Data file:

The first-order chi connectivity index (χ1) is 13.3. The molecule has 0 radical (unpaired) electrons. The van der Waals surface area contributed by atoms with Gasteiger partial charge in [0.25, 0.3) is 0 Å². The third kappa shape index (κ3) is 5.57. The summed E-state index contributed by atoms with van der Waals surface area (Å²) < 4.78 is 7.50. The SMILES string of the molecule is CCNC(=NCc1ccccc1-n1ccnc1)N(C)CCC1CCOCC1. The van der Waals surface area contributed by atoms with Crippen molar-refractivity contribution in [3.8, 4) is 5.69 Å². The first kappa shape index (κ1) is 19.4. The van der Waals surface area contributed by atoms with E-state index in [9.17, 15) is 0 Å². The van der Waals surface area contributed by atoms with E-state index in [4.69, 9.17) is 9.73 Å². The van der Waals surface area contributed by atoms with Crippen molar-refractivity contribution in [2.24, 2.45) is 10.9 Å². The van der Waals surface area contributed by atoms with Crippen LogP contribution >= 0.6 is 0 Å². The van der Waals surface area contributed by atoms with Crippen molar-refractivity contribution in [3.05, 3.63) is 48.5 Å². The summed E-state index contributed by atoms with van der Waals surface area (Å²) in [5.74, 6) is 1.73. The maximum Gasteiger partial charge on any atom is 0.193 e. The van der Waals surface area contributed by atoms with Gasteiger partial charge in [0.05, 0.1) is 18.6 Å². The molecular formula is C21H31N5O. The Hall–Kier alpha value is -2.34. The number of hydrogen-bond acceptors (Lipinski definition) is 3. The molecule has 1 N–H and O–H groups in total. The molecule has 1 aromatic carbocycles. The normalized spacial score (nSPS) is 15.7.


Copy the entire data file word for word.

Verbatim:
The first-order chi connectivity index (χ1) is 13.3. The molecule has 0 radical (unpaired) electrons. The van der Waals surface area contributed by atoms with Gasteiger partial charge in [0.25, 0.3) is 0 Å². The third kappa shape index (κ3) is 5.57. The summed E-state index contributed by atoms with van der Waals surface area (Å²) < 4.78 is 7.50. The SMILES string of the molecule is CCNC(=NCc1ccccc1-n1ccnc1)N(C)CCC1CCOCC1. The van der Waals surface area contributed by atoms with Crippen molar-refractivity contribution in [3.8, 4) is 5.69 Å². The first kappa shape index (κ1) is 19.4. The van der Waals surface area contributed by atoms with E-state index in [9.17, 15) is 0 Å². The van der Waals surface area contributed by atoms with E-state index in [4.69, 9.17) is 9.73 Å². The van der Waals surface area contributed by atoms with Crippen molar-refractivity contribution in [2.24, 2.45) is 10.9 Å². The van der Waals surface area contributed by atoms with Crippen LogP contribution >= 0.6 is 0 Å². The van der Waals surface area contributed by atoms with Crippen molar-refractivity contribution in [3.05, 3.63) is 48.5 Å². The summed E-state index contributed by atoms with van der Waals surface area (Å²) in [5.74, 6) is 1.73. The maximum Gasteiger partial charge on any atom is 0.193 e. The van der Waals surface area contributed by atoms with Gasteiger partial charge in [0.05, 0.1) is 18.6 Å². The molecular formula is C21H31N5O. The Hall–Kier alpha value is -2.34. The number of hydrogen-bond acceptors (Lipinski definition) is 3. The molecule has 1 N–H and O–H groups in total. The molecule has 1 aromatic carbocycles. The normalized spacial score (nSPS) is 15.7.